No clear comment was made about the prognostic value of the native T1 data in this study; from the patients with biopsies, native T1 values were the next strongest discriminator among the 3 groups (p = 0.0002) after iECV (p < 0.0001) of all the techniques examined. Further exploration of native T1 data would be an opportunity, because there are clear practical advantages to adopting a noncontrast technique. The scan time is shorter, it can be applied in patients with significant renal dysfunction, it is independent of gadolinium kinetics, and processing of the data is less cumbersome compared with ECV quantification.
Finally, as the group acknowledged, what precisely are being measured with native T1 and ECV values is still hotly debated. Correlation is not causation, and although the signal may in part reflect interstitial fibrosis, it is also subject to confounders such as extracellular edema and expansion of the intravascular space (10). Nevertheless, it remains an attractive potential future biomarker for interstitial fibrosis.
To date, the prognostic data in the field are not yet sufficiently strong to warrant inclusion of CMR assessment of LV fibrosis into international guidelines for management of valve disease. For any technique to be incorporated into routine clinical practice it needs to be simple, quick, robust and reproducible; the jury remains out about whether contrast or noncontrast T1 mapping techniques are the superior surrogate markers of interstitial fibrosis. Published work in the field used different T1 mapping sequences; consensus is needed about which sequence is the most effective. Randomized, prospective, multicenter studies that incorporate native T1 and ECV mapping techniques using different sequences with long-term outcome data may answer these questions. The noninvasive and reproducible nature of CMR, together with its superior capability for myocardial tissue characterization, including novel mapping techniques, make it an ideal tool to assess the biological response of the myocardium to antifibrotic agents in AS and other disease states. By demonstrating the prognostic value of myocardial characterization in AS with CMR, Chin et al. (9) have achieved an important enabling step toward this future.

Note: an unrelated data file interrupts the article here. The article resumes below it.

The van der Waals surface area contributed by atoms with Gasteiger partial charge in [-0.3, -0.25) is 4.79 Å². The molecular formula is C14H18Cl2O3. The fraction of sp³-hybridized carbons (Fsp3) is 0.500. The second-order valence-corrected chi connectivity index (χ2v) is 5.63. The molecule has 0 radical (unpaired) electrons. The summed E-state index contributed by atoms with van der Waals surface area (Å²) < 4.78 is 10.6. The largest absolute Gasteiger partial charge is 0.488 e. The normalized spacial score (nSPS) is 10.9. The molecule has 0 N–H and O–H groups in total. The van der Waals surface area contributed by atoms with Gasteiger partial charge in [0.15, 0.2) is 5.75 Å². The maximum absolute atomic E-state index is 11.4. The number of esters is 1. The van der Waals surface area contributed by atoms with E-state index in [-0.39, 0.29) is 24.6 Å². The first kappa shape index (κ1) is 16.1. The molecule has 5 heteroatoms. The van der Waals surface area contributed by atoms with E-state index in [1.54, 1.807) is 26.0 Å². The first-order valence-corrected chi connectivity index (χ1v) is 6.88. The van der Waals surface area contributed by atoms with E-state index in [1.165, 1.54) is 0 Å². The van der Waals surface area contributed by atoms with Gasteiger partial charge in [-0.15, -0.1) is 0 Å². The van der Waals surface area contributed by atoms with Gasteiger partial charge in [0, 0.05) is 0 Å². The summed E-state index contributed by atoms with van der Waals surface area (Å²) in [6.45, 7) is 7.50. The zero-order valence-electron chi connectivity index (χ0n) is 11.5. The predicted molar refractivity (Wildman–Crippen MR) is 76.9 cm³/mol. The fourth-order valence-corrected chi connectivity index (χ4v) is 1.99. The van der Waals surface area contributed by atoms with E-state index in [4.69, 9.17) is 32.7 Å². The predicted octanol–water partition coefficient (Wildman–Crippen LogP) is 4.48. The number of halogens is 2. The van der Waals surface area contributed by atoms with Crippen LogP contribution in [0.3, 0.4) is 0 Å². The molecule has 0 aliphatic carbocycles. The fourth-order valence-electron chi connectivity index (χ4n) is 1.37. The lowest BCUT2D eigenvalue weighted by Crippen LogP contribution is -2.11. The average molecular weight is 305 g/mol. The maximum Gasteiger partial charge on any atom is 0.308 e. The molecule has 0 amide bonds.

↵∗ Editorials published in the JACC: Cardiovascular Imaging reflect the views of the authors and do not necessarily represent the views of JACC: Cardiovascular Imaging or the American College of Cardiology.
Both authors have reported that they have no relationships relevant to the contents of this paper to disclose.